tabbouleh margherita

Tabbouleh Italiano

This summer, I've posted a whole lot of tabbouleh. There was tomatillo tabbouleh verde, inspired by the flavors of Mexican salsa verde, there was ruby fennel tabbouleh with pomegranate seeds, grapefruit supremes, and lots of fennel fronds, and tomorrow I'm posting a guide to building your own tabbouleh. If you experiment with your own spin on the classic, I'd love to hear what you come up with.

While you can totally do this by mixing and matching your favorite flavors (might I suggest the Flavor Bible?), another fun source of inspiration can come from the flavors in your favorite dishes. Do you like cucumber-tomato Jerusalem salad? Why not turn it into tabbouleh! Do you like mint chip ice cream? Make it a tabbouleh with plenty of fresh mint, chocolate chips, and waffle cone crumbles! Or maybe don't try that because it was a joke and sounds pretty gross. But pizza tabbouleh? That will work quite nicely.

Basil
Basil

This tabbouleh is inspired by my favorite pizza, margherita, but without the mozzarella, because I just can't imagine a tabbouleh that isn't vegan. But if you're more of a pizza margherita stickler and less of a tabbouleh stickler, this salad would be delicious with finely diced pieces of fresh mozzarella. While the soft discs of fresh mozzarella are a huge part of why I love pizza margherita, I think it's my favorite because of the enduring combination of fresh tomato and basil.

So instead of parsley and mint, I've gone with parsley, basil, and oregano, which are more true to the margherita flavors. And instead of bulgur, I've used farro, which is a wonderfully chewy Italian grain. It brings that rustic chewiness of a really good Neapolitan pizza to the tabbouleh, which tends to be a little more refined in its texture when made with bulgur. And most importantly, I've included balsamic vinegar instead of lemon juice, although I've cut way back on the amount. Balsamic vinegar is more pungent than refreshing and a little goes a long way.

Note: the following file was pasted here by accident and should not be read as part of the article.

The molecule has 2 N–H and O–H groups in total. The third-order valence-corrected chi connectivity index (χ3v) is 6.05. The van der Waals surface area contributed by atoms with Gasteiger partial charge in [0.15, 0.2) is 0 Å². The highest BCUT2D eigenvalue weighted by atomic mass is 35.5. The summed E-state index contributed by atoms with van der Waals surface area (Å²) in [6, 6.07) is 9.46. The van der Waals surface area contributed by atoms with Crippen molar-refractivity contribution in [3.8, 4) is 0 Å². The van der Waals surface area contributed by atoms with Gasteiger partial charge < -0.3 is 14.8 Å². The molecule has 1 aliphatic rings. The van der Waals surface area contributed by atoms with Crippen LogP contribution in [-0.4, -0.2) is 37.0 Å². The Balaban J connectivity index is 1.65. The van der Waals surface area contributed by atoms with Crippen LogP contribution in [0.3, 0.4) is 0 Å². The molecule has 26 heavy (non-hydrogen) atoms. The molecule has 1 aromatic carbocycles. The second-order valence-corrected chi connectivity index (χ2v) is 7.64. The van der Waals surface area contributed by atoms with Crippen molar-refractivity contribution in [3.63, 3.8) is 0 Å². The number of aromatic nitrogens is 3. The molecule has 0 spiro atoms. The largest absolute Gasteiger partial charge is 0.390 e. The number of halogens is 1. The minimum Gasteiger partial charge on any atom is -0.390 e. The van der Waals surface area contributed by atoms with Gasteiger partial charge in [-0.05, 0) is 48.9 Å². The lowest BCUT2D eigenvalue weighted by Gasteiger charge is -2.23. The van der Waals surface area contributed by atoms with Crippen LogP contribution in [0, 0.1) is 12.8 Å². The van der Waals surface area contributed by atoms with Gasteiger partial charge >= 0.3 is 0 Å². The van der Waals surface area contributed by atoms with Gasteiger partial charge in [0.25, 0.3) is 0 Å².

Parsley
Cuban Oregano
Tabbouleh Italiano

tabbouleh margherita

yield: 6 servings
total time: 20 minutes

active time: 15 minutes
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  • 2 cups water

  • 1/4 teaspoon salt

  • 1/2 cup farro

  1. Bring the water and salt to a boil in a small saucepan.

  2. Once the water is boiling, add the farro and cook, uncovered, stirring occasionally, for about 16 minutes, or according to the package instructions. The farro is done when it is al dente (pleasantly chewy).

  3. Prep the other ingredients while the farro cooks.

  4. Strain and then rinse the farro in lukewarm water for about 30 seconds. Drain well and add to a mixing bowl.

  • 1 packed cup minced parsley

  • 1/4 cup basil chiffonade

  • 1 1/2 teaspoons minced oregano

  • 1/2 cup minced green onion

  • 1 cup minced brown or red tomatoes, strained, juices discarded

  • 2 tablespoons extra virgin olive oil, plus more to taste

  • 1 tablespoon + 1 teaspoon balsamic vinegar, plus more to taste

  • Salt and pepper to taste

  1. Add the parsley, basil, oregano, green onions, tomatoes, olive oil, vinegar, salt, and pepper to the farro.

  2. Combine, taste it, and adjust the seasoning to taste (oil, vinegar, salt, pepper).

  3. This tabbouleh is best when served immediately, but is still very good the next day. Use a sharp knife to make sure the herbs don't turn brown.

Tabbouleh Italiano